I’m one of those who believe the basic language of visual design applies to almost any topic or media. The ideas that make a successful garden vignette could also be employed to create a pleasing painting, a tempting textile, a beautiful building, or a fine photograph. There is a design language, and it does boast a few important “phrases.” Thus we hear, ad nauseum, about contrasting forms, about the use of color, the value of texture, blah, blah, blah. I don’t mean to belittle those essential elements, but how come we never hear anything about, say, backgrounds?
A good background is critical to the success of almost any composition. I learned just how important back in the day, when I was a newspaper photographer working the trenches at several big-city dailies.
For those of you who may not remember newspapers, which are, tragically, soon to be extinct, let me remind you that they covered everything. Everything. Fires, elections, weather, riots, food, personalities, sports, parades, crime-and that’s just for starters. I covered all that stuff too. And every day, under less than optimal conditions and in less time than I needed, I was expected to parachute in and grab an image good enough to be a page one contender. Add to those obstacles the miserable reproduction capabilities of most newspapers, and my challenge was clear. How could I make my pictures “pop” off the page? It didn’t take long to realize one of the most reliable solutions was to seek “clean” backgrounds–simple, graphically pleasing elements that reinforced my image rather than distracted from it. I also learned the value of dispensing with backgrounds altogether, by throwing them way out of focus, or by seeking mysterious dark backdrops which, although they might appear a muddy gray in print, nonetheless helped my subjects leap from their confining rectangle. The idea was to direct viewers straight to the heart of my image, to create visual impact, to simplify the act of seeing.
Those same lessons, I later learned, applied to my garden. Just as a background sometimes played a make-or-break role in photography, it did the same for garden vignettes, which always became more vivid when associated with an appropriate background. And in both garden-making and picture taking, I took the same approach. Simple is good. Dark is good. Dark and simple is REALLY good.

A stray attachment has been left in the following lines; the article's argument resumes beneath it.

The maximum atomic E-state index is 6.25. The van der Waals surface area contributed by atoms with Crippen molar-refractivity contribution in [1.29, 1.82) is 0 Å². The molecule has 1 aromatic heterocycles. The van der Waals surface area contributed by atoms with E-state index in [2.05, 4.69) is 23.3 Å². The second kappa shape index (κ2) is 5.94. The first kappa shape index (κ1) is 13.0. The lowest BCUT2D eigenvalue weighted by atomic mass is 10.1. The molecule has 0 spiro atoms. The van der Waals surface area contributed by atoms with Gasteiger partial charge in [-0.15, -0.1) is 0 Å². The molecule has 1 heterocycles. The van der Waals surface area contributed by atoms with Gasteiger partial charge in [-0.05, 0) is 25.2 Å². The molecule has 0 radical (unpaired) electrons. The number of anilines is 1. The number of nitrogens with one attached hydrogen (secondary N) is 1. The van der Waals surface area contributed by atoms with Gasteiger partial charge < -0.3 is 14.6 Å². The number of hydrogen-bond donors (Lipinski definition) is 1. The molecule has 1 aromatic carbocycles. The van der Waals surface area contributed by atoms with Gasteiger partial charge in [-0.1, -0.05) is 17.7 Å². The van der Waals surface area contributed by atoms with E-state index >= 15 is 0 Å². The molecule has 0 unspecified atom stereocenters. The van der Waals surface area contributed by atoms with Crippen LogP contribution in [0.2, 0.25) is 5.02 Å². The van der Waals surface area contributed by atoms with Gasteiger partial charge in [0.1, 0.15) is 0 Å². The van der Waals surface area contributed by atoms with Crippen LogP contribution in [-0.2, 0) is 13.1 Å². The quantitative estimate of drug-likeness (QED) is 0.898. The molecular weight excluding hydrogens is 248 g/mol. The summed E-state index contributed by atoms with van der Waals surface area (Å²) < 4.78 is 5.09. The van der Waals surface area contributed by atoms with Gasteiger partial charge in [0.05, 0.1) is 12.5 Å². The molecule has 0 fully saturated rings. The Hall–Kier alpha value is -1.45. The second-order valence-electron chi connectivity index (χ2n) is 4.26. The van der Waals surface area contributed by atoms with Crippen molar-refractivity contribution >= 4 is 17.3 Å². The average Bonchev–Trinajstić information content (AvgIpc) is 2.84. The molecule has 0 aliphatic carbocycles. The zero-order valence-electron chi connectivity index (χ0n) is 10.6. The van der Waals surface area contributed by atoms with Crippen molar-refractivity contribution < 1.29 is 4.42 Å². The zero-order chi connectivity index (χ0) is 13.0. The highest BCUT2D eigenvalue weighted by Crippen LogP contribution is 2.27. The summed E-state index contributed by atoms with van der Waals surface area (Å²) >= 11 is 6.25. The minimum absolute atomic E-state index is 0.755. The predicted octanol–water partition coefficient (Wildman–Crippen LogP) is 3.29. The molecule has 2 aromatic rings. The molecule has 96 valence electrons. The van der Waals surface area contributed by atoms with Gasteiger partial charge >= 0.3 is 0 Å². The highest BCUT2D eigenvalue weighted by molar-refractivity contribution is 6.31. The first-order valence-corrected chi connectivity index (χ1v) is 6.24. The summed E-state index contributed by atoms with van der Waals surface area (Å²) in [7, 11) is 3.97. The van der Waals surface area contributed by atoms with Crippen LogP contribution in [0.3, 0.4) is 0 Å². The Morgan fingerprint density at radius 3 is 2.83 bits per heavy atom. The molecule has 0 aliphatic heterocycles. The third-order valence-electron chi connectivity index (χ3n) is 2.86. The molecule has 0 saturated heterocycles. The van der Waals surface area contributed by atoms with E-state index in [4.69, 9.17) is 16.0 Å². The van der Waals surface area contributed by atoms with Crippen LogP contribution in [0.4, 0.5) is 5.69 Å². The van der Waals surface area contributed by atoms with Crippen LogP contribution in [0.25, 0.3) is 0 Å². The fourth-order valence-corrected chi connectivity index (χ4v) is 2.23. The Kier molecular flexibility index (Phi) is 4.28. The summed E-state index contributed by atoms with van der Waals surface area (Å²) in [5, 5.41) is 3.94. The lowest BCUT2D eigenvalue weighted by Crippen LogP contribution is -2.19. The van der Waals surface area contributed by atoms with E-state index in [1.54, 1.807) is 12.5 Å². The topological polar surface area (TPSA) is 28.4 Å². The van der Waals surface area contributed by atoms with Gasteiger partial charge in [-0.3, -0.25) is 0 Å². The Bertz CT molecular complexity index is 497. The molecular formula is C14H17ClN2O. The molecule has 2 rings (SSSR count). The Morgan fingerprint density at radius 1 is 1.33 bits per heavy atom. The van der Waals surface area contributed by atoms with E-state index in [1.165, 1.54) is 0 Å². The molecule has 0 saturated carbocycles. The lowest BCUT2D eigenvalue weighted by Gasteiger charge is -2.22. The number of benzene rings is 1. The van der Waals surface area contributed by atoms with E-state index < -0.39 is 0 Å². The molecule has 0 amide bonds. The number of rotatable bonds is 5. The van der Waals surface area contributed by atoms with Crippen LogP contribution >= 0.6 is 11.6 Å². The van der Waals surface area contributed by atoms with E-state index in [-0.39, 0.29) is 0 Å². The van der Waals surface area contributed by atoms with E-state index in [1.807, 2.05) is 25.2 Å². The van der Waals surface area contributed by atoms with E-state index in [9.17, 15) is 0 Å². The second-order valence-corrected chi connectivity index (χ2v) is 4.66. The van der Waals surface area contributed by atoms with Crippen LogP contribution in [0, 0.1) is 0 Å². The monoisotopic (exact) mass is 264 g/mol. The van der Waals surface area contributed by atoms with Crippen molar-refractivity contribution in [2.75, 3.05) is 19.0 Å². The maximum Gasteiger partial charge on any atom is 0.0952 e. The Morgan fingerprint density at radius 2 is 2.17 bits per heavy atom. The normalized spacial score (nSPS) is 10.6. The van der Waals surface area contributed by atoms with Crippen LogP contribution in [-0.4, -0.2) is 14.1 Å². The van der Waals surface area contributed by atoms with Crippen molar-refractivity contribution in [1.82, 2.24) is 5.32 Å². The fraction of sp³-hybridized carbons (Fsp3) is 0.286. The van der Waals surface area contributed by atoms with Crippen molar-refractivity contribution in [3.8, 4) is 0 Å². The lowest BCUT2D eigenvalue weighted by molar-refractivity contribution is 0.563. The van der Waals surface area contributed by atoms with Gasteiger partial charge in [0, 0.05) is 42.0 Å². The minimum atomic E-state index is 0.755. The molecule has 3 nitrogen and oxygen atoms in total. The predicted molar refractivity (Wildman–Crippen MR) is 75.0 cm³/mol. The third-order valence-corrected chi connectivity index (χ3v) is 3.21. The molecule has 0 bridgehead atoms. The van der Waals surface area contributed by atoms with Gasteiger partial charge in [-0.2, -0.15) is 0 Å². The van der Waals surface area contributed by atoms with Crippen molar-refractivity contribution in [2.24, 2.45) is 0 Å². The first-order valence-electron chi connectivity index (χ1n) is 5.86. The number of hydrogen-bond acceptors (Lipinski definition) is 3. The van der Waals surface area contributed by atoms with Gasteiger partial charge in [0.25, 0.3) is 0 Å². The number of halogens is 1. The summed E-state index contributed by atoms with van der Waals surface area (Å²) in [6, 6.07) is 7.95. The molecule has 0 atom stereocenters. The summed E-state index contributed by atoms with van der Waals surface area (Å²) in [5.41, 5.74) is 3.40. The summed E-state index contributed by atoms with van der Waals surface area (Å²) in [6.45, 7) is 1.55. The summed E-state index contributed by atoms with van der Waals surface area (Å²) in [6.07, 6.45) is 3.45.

A wall of a house or barn can be a good background, as can the dark green of a woodland, or meadow. A hedge-and I’m using that term loosely– is one of the best (i.e. dark and simple) backgrounds. You might have a neatly clipped privet hedge (like Ben and Francis Burr in Bellport, NY) , a more rambling configuration or needled and broad-leafed evergreens (begind th epots at LongHouse in the NY Hamptons), a woodland edge hedge (At Richard Copeland’s in Roxbury, CT), or even a distant border (like the one at Berkshire Botanical Gardens in Stockbriddge, MA), providing it is comprised of massive blocks of plant.
On a smaller scale, a single tree or shrub can serve ably as background. Any evergreen will do–the red branches of Acer palmatum ‘Sangko Kaku’ just pop against the dark backdrop on pine and rhody. And dark leaved deciduous candidates–purple smokebush (Cotinus coggygria ‘Royal Purple’), ‘Diablo’ ninebark (Physocarpus opulifolius ‘Diablo’) or a burgundy-hued Japanese maple (Acer palmatum spp and cultivars), especially a mounding, dissected-leaf form–work especially well to create small but dramatic effects at Sydney Eddison’s Newtown, Ct garden at left and atop the post.
Got paint? Get out there and brush up your own background, like this vividly blue wall at Ana y Jose’s in Tulum, Mexico or this totally turquoise scene at Danny Hill’s ands Wayne Hughes’ Lonesomeville garden in Portland, Or. Take the opportunity to go bold, really bold, with color.
Last, if you’ve really got background problems, build your own. At her garden Green Dreams in Avon, Ct, Jan Nickle did just that hanging a trellis off a wall and ornamenting the scene with a few well-chosen orbs. It works!